More about: Charli XCX
Ever since her boundary-breaking 2016 EP, Vroom Vroom, Charli XCX has been a songwriter to watch. She’s been on a crusade to redefine pop with the help of PC Music founder A. G. Cook – and in the process, redefine who Charli XCX can be. The result is Charli, an album which paints a dazzlingly multifaceted portrait of the 27-year-old. It’s music that steers the works of Charli XCX into an exciting future ahead, refusing to compromise whilst doing so.
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Charli shines in its moments of bliss, where the collaborators are well-chosen and the songs are, simply put, a lot of fun. ‘Blame It On Your Love’ sees guest Lizzo delivering an excellent rap to accompany the summer-ready track. ‘1999’ also has Charli playing off Troye Sivan’s softer vocals and a killer bassline as they both indulge in their mutual love for the 90s. Its successor, ‘2099’ takes a huge risk in its instrumentation, but it pays off as the song pivots from booming atmospheres to a gorgeously delicate section, ending on a wild breakdown.
Cuts like ‘Click’ use ridiculously crazy beats to support the energy of guests Kim Petras and Tommy Cash, who sustain the swagger of the track with ease. Charli uses the various lexical connections of ‘click’ to provide a braggadocious grandeur to the track in her signature gravelly vocals – something similar to tracks like ‘XXXTC’ and ‘I Got It’. ‘Gone’ also makes excellent use of Christine and the Queens, whose syncopated style aligns well with Charli’s. It’s bold in its artistic choices: the breakdown is atypically distorted for a single, but it proves why the record is so exciting to listen to.
The more emotional points in the album are also well-written, framing love and heartbreak in an inventive musical setting. A specific quartet of songs come to mind, starting with ‘White Mercedes’. It’s a song that reinvents the pop ballad through its titular metaphor, delicate guitar line and strangely auto-tuned vocals. The way that Charli builds to the chorus is breathtaking – you literally hold your breath as she admits, “All I know is I don’t deserve you”. ‘Silver Cross’ is more up-tempo, and the racing synths combined with the musician’s delectable melody makes for a fun listen. ‘I Don’t Wanna Know’ mirrors ‘White Mercedes’ in its stripped-back instrumentation, and the smoky reverb surrounding her voice creates the perfect moody atmosphere. This quartet is rounded off with ‘Official’, which uses a minimalist approach to accompany the singer’s vulnerable admission of love. The twinkling background arpeggios lend the song some warmth, but her expressive vocals prevent the song from being too cloying. The intelligent writing in this quartet shows how pop can be sincere whilst being forward-thinking in its production.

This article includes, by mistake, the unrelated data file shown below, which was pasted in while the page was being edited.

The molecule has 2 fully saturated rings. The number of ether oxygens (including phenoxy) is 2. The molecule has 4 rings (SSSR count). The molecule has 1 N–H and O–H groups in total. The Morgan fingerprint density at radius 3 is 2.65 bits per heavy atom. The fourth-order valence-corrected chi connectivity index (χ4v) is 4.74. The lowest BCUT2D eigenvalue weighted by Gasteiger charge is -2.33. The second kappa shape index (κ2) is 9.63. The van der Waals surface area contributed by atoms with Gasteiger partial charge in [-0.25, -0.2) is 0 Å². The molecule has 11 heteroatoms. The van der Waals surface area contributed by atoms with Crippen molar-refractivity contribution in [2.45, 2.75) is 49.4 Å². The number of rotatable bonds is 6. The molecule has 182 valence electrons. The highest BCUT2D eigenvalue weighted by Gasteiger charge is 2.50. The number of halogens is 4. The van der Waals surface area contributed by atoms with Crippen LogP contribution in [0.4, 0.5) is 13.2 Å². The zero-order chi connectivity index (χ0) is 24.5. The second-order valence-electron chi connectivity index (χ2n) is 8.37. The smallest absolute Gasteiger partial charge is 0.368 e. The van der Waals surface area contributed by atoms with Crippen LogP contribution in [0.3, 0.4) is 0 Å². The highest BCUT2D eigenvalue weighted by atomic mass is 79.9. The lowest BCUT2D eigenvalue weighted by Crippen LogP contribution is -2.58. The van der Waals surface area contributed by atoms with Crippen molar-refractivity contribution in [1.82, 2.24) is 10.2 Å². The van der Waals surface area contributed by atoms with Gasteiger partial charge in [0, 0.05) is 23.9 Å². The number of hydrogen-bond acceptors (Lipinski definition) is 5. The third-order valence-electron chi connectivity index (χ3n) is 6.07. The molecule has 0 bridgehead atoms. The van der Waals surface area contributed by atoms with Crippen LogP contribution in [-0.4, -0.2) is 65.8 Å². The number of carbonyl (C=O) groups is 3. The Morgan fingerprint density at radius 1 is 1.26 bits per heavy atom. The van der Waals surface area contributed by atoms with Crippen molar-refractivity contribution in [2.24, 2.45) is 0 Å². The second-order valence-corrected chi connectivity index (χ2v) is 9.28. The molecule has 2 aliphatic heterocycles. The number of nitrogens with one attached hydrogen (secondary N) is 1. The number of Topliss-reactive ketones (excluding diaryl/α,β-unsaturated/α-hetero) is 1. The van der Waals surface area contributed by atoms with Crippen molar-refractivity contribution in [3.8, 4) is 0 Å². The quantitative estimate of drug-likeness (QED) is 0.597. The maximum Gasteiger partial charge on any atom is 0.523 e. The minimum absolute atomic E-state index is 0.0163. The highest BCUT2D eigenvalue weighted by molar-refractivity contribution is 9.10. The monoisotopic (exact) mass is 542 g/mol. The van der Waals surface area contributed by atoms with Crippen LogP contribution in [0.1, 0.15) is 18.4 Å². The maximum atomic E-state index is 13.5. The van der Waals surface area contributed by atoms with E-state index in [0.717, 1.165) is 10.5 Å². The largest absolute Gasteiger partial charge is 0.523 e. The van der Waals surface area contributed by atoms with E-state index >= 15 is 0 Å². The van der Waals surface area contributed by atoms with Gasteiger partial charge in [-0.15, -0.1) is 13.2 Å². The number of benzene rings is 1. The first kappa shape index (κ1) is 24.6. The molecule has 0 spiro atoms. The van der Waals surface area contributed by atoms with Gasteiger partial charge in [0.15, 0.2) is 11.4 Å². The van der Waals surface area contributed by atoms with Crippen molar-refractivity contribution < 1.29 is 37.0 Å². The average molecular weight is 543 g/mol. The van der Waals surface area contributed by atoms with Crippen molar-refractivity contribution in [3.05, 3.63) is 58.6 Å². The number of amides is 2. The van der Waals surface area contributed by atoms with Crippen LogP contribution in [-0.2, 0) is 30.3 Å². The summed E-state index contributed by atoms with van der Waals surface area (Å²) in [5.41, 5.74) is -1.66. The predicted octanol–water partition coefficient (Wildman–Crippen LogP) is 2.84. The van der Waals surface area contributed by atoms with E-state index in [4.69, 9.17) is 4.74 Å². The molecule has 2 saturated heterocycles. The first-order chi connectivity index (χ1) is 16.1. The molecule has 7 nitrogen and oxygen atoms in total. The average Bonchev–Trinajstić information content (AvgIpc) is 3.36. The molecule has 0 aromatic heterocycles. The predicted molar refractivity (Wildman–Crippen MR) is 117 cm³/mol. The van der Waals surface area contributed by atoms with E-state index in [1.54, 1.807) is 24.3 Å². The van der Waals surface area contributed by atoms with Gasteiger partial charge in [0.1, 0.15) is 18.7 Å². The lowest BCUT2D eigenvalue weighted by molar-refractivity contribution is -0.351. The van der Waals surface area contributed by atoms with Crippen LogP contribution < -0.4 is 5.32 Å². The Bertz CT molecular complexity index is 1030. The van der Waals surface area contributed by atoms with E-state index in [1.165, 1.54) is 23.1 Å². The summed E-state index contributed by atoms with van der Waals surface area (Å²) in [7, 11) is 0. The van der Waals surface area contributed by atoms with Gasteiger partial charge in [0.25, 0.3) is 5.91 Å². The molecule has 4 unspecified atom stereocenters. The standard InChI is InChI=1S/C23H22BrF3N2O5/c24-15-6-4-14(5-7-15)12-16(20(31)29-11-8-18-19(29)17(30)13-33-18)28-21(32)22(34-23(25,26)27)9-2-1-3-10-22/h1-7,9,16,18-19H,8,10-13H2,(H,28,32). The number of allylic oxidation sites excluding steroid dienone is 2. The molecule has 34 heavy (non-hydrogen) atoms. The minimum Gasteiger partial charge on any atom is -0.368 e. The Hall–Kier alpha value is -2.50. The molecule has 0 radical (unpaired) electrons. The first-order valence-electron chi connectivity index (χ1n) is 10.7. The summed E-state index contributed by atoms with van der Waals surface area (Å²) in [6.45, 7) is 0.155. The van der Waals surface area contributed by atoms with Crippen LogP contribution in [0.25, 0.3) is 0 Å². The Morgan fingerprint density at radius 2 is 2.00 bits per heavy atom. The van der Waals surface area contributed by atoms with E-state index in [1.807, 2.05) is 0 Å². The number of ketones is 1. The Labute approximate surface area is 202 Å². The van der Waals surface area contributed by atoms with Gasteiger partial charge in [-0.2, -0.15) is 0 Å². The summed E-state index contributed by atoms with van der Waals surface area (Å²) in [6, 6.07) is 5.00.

Other songs on the album, however, aren’t as fully developed as one would hope. ‘Warm’ featuring HAIM is a beautifully subdued track, but it doesn’t quite suit the Los Angeles trio’s vocals. ‘Shake It’ is similarly burdened by its guests; with Big Freedia, CupcakKe, Brooke Candy and Pablo Vittar all making appearances, the song drags on. However ‘February 2017’ featuring Clairo and Yaeji suffers the opposite problem as it is too short, doing a disservice to the interesting musical ideas that it cycles through.
Despite minor structural issues, Charli is an album that turns pop on its head – and for good reason, too. It’s clear that Charli XCX is a songwriter who is willing to take risks and make striking artistic decisions. She’s unafraid to go where pop hasn’t gone, and it’s an attitude sorely needed in an industry that remains conflicted between following trends and individuality.
Charli is released on 13 September 2019 via Asylum/Atlantic Records.
More about: Charli XCX